Have some skills. “I am not looking for people who can’t cook. I sell ingredients, not unicorn fairy dust.” Probably the most critical statement in the entire reply from Bill. But it is a very true statement. There is no ingredient that is going to take someone who has no cooking or BBQ skills and turn them into the KCBS Team of the Year. I know that sponsors look at sponsored team’s results for intel for how to improve or add to their product line. Sponsors will also occasionally jump in and offer advice to teams that may be struggling with their product. The sponsored team has to bring some skills to the table.
Sometimes relationships with sponsors come to a close. Bill says, “I think the most important thing I expect from my sponsored teams is enough respect that, before they jump ship to one of my competitors, they have the common courtesy to discuss it with me, first.” It really goes back to response #1. Communication between the sponsor and team should be the first and foremost priority in a sponsor/team relationship.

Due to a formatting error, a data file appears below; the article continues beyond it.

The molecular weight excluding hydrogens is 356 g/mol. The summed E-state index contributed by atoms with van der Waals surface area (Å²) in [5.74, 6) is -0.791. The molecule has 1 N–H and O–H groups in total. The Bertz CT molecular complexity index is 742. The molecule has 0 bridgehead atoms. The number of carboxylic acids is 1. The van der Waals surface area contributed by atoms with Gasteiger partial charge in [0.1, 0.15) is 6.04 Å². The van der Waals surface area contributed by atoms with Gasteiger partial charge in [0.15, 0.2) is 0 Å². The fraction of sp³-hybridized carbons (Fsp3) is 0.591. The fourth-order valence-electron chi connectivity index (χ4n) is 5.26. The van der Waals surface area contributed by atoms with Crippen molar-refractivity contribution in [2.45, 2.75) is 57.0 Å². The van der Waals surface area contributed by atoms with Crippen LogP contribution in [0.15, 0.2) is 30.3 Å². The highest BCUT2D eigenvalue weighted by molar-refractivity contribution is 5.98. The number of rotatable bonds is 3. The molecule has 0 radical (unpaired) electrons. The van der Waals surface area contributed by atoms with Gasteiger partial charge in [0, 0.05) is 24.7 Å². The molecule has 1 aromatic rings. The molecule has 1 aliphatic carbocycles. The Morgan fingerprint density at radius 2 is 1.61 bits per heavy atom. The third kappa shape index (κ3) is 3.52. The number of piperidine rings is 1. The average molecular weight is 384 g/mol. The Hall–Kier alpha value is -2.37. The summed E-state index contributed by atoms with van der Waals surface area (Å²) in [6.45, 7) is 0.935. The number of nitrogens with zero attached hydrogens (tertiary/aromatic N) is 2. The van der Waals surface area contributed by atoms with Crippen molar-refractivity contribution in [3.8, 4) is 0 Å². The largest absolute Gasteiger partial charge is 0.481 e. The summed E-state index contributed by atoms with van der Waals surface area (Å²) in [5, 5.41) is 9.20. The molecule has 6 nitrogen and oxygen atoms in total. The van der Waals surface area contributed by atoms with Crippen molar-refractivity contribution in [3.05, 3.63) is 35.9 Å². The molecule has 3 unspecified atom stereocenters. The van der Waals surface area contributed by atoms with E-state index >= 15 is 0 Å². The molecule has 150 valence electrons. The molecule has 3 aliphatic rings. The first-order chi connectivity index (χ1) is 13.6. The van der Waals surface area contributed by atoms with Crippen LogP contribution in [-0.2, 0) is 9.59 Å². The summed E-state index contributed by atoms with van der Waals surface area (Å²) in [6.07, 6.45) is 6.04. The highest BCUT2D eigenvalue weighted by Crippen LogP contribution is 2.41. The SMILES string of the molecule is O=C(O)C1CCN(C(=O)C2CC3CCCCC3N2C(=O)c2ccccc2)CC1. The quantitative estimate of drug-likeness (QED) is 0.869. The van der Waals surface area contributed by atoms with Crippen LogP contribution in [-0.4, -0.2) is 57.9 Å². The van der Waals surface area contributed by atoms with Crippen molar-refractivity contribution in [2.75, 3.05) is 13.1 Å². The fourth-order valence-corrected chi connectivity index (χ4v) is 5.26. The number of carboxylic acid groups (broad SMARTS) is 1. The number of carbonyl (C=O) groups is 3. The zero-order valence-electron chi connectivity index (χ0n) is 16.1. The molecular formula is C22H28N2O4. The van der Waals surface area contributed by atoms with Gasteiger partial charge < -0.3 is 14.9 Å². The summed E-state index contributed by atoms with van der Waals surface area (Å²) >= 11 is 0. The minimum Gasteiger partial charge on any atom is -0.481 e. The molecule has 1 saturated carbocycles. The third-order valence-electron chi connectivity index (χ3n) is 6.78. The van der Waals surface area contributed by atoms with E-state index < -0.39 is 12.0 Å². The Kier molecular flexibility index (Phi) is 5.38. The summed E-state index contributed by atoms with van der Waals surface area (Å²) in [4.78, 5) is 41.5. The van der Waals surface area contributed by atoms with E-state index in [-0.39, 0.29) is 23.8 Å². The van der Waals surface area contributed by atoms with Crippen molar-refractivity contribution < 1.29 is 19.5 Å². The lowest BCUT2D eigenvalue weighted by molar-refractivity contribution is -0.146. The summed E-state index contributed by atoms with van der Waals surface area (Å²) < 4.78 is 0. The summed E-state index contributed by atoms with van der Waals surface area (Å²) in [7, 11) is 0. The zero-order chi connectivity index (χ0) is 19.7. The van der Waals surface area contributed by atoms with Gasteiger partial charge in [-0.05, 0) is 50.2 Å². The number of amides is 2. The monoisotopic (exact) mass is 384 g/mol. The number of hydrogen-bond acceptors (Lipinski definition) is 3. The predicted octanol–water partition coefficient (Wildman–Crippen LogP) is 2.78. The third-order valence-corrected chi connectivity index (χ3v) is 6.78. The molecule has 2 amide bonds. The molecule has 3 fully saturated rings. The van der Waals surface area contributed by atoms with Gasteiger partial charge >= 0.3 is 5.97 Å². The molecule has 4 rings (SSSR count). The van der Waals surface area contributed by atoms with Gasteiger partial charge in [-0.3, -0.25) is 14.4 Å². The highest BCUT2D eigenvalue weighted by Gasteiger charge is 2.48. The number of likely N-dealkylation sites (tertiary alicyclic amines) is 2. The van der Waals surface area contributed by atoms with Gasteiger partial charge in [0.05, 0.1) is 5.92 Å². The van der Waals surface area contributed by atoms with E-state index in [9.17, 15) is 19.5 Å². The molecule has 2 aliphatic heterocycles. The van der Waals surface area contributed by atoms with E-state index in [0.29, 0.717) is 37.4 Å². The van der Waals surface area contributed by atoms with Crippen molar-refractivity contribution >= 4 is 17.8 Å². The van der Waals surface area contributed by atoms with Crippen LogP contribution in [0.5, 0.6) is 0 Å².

Bill Ames, thanks again for taking the time to share your thoughts with the MABA membership! Best to you and Make it Meaty in 2018!
Comments Off on So, You Want to Find Some Sponsorship for Your Competition BBQ Team?
By Mark Gibbs, Pitmaster of Checkered Flag 500 BBQ and Brian Walrath, Pitmaster of Brown Liquor BBQ
The 2017 barbecue season is done, the points have all been earned, and the coals put out. Winter in the Mid-Atlantic is a good time to do some competition practice and start preparing for the 2018 season. But this is also a good time of year to think about reaching out to potential sponsors. They too are likely not super busy and evaluating their sales for 2017 and putting together their marketing plans for 2018. One of the items on their list is likely, which teams to sponsor next barbecue season. Mark and I thought this would be a good time to share some of our experiences and tips for deciding who and how to approach sponsors for help for your barbecue team. We even reached out to a few of our sponsors and others for comment and incorporated their thoughts into our tips below: